Stephen Fry talking to Professor John Mullan, on Reading Aloud, R4
“We take for granted, that this thing we have, this language, this sound of the tongue hitting the back of our teeth and the labials and the dentals and the fricatives, and all these strange little things our mouths can do – has a beauty, it can dance in our head – and when the words are the words of a magician, a great, great writer then the rhythm and the flow and the glide of language in one’s ear is a solace and a beauty that very little else can replace, wouldn’t you agree?”
Leonard Cohen, “Almost Like The Blues”
First song from Leonard’s latest album, the wonderfully titled Popular Problems. And it’s sounding pretty fine, continuing the minimal late-night urban blues feel that he’s lately found. And featuring, of course, the mordant and downbeat lyrics that he writes so well:
“I saw some people starving/There was murder, there was rape
Their villages were burning/They were trying to escape
I couldn’t meet their glances/I was staring at my shoes
It was acid, it was tragic/It was almost like the blues/It was almost like the blues”
Interesting that both he and Dylan are staking out a claim on this wellspring territory as they age – there’s something so natural about their voices negotiating that I-IV chord change.
“I’m not a morose person, I just like morose music!”
Malcolm Gladwell on Billy Bragg’s “Levi Stubbs’ Tears” on Desert Island Discs: “To my mind, music is at its finest when it explores the melancholy side of human nature. And [this song] has the most depressing opening couplet, I think, in the history of modern music… I mean it’s an extraordinary achievement! “With the money from her accident, she bought herself a mobile home/So at least she could get some enjoyment out of being alone…” I don’t think you can top that. The achievement of bringing someone to tears is infinitely greater than the achievement of bringing them to laughter. I happen to be obsessed with this notion: we laugh all the time, and easily… and yet we continue to reward people who bring us to laughter, as if it’s some great feat. It’s not, it’s the easiest thing in the world. I will make you laugh over the next whatever minutes. I will not make you cry. I am simply not good enough to make you cry. So I think that people who bring us at least to the brink of tears are geniuses, and to do it in two lines? I’m ready to be moved after I hear those two lines…”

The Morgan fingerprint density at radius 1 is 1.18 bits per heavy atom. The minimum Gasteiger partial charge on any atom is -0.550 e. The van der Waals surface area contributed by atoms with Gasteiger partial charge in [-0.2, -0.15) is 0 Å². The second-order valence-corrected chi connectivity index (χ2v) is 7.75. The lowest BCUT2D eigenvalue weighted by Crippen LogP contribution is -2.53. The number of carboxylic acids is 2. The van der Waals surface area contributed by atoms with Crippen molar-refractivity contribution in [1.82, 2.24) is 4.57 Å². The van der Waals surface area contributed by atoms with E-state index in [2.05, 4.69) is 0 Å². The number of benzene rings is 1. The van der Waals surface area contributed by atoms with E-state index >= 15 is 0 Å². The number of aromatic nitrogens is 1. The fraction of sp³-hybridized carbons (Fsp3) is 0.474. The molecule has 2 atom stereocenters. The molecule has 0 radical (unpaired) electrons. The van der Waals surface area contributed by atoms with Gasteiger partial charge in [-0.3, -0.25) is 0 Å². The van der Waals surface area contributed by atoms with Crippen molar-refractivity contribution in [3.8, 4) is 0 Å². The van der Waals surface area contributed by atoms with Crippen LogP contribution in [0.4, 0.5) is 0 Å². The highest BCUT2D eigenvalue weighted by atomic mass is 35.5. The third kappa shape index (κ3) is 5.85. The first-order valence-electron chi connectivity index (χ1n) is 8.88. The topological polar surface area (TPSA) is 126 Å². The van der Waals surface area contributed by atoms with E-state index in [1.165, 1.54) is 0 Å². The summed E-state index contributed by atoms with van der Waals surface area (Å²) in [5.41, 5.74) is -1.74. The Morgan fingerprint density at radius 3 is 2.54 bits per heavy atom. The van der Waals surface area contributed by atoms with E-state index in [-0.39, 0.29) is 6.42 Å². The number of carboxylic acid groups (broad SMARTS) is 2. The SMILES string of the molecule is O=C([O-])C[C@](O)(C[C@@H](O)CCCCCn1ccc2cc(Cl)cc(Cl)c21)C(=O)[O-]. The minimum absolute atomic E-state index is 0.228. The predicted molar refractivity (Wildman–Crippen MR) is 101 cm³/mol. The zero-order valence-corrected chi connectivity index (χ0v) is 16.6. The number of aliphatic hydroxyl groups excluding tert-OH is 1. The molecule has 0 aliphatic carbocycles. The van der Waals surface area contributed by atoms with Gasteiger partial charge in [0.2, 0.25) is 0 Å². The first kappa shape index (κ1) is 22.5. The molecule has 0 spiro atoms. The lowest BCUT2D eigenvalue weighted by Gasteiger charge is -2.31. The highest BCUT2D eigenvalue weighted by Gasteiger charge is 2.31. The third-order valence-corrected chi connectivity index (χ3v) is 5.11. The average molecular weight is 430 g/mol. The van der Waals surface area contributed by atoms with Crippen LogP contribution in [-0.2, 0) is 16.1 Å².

When the internet isn’t trying to sell me Michael Kors handbags or Oakley sunglasses, it can be a very useful thing. And after reading Thom Hickey’s Immortal Jukebox on Willy (Mink) DeVille, I went on a YouTube bender. And what terrific stuff I found. I hadn’t appreciated how good he was, and why Jack Nitzsche (a man with pretty stellar taste, if you look at a list of his collaborations) why so enamoured of him. There’s a really nice Dutch fan film in five parts and a great set from Montreux with Freddy Koella on guitar. Larger than life, and cooler than Keith Richard.
F. Scott Fitzgerald, The Last of the Belles
Reading this brilliantly written and poignant short story, I liked this paragraph’s description of the narrator’s unattainable love-interest, Ailie Calhoun, and the country club’s Saturday night:
“On Saturday night she and Bill Knowles came to the country club. They were very handsome together and once more I felt envious and sad. As they danced out on the floor the three-piece orchestra was playing “After You’ve Gone”, in a poignant incomplete way that I can hear yet, as if each bar were trickling off a precious minute of that time. I knew then that I had grown to love Tarleton, and I glanced about half in panic to see if some face wouldn’t come in for me out of that warm, singing, outer darkness that yielded up couple after couple in organdie and olive drab. It was a time of youth and war, and there was never so much love around”. Which sent me looking for versions of “After You’ve Gone” and finding rather lovely ones by Dinah Washington (great, as you’d imagine), Chet Atkins & Suzy Bogguss (cute and jazzy, and I dug the twin guitars), Written in 1918 (when the story was set by FSF) and covered by Bessie Smith, Judy Garland and, oh, nearly everyone in the world. But Nina Simone’s version? That’s something special. Live in a small club with an almost out-of-focus backing – bass, drums and guitar – there’s a great build and release into her piano solo, and a fantastic vocal throughout.